Marco Rubio won’t call for shutdown over Planned Parenthood

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Marco Rubio said Sunday that the government should not be shut down this fall unless Planned Parenthood is defunded, but did say that he supports a proposal to take the federal money that currently goes to that organization and instead spend it on community health care clinics across the nation.

“That’s a false choice,” Rubio said when asked that question by POLITICO’s Mike Allen in a conversation at the St. Regis Monarch Beach luxury resort, in Dana Point, Calif.

“First of all, I don’t know how anyone can continue to justify funding an organization that’s been exposed the way it has,” referring to recent controversial videos that have been posted that accuse the nonprofit organization of selling fetal tissue. “I believe in the plan that many are furthering, that would take the money that today we put in that organization, and give it instead to community health organizations that are providing the same care, without the abortions,” adding that millions of Americans are “outraged” that the group is “clearly operating in a fashion that is offensive to millions of Americans.”

“I don’t think you should shut down the government to do that,” he said. “I think the question that you should be asking is of the Democrats – are you willing to shut down the government in order to defend Planned Parenthood, as opposed to us being asked that way?

Rubio was one of five Republican presidential candidates who spent the weekend hanging out at the Koch Brothers network’s annual summer meeting in Dana Point. Ted Cruz, Jeb Bush, Carly Florina and Scott Walker also participated at the event, and five candidates were scheduled to be interviewed by Allen.

When asked about the recent series of deaths of blacks by the hands of local law enforcement officials across the nation, Rubio said that relations between the police and the African-American community is at an all-time low. “The bottom lline is, we have millions of Americans, particularly young African-American males, who feel, who tell me they have been stopped in any given year, 10 to 12 times, and they believe they are being targeted because of their race. That is deeply concerning. I don’t know that there’s a law we can pass in Congress to change that, but I do think it’s incumbent upon local communities to improve the relationship between law enforcement and the community they’re there to serve and protect.”

While considered to have a solidly conservative record in the Senate since his election in 2010, Rubio has been accused of hypocrisy by those same conservatives for his vote to save the federal sugar program.

But as he’s done in the past, he defends the use of corporate welfare in this case, saying that Brazil also subsidizes its sugar, saying, “I’m prepared to say, absolutely, we should change the law so that as soon as countries get rid of theirs (subsidies) we get rid of ours, and then it will be a free market for being able to sell food, otherwise, these other countries will capture the market share.”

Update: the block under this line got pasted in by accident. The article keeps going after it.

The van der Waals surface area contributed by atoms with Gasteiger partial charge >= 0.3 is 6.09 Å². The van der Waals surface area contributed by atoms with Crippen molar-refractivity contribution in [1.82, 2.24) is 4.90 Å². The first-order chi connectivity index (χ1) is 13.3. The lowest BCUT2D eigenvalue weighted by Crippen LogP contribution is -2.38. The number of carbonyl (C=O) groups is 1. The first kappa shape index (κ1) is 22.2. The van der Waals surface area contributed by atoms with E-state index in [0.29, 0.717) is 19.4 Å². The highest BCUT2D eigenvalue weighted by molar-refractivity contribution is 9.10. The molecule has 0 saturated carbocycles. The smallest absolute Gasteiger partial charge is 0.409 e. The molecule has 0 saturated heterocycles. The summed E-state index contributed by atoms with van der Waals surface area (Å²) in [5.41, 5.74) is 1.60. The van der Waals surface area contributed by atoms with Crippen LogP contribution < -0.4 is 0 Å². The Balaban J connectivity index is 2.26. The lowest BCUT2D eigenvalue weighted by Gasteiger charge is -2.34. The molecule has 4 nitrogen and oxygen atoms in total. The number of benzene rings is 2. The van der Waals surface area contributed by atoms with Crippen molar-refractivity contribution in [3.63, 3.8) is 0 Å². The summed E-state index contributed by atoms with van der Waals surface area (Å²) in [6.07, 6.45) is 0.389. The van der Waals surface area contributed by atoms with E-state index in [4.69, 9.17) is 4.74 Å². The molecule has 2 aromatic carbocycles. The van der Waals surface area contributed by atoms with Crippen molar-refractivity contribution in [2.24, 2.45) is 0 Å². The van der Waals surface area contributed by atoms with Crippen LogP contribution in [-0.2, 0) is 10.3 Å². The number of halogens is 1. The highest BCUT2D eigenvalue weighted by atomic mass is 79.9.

Rubio attempted to shake off the latest national poll of GOP candidates. Of the NBC News/Wall Street Journal that has him behind Donald Trump and five other Republicans with 5 percent support, he said he’s been up and down in polls since declaring his candidacy.

When asked to explain why Trump continues to lead the field (with 19 percent in this poll), Rubio attributed (or blamed) his success to the public’s intense disaffection for Barack Obama‘s policies and lack of leadership.

“I don’t think you should underestimate how frustrated people are at the inability to make progress,” he told Allen. “Eight years ago we were promised hope and change, and instead what we got was division, instead what we got was a president who deliberately pitted Americans against each other. Instead of new ideas we got the old ideas that more government and more spending, more taxes, more debt, were to lead us out of of this situation that we’re facing, and people are frustrated by that.”

He added that the public wants to see someone who is passionate in overcoming our problems as a nation, and, “Mr. Trump has tapped into some of that.”

Mitch Perry

Mitch Perry has been a reporter with Extensive Enterprises since November of 2014. Previously, he served five years as political editor of the alternative newsweekly Creative Loafing. Mitch also was assistant news director with WMNF 88.5 FM in Tampa from 2000-2009, and currently hosts MidPoint, a weekly talk show, on WMNF on Thursday afternoons. He began his reporting career at KPFA radio in Berkeley and is a San Francisco native who has lived in Tampa since 2000. Mitch can be reached at [email protected]



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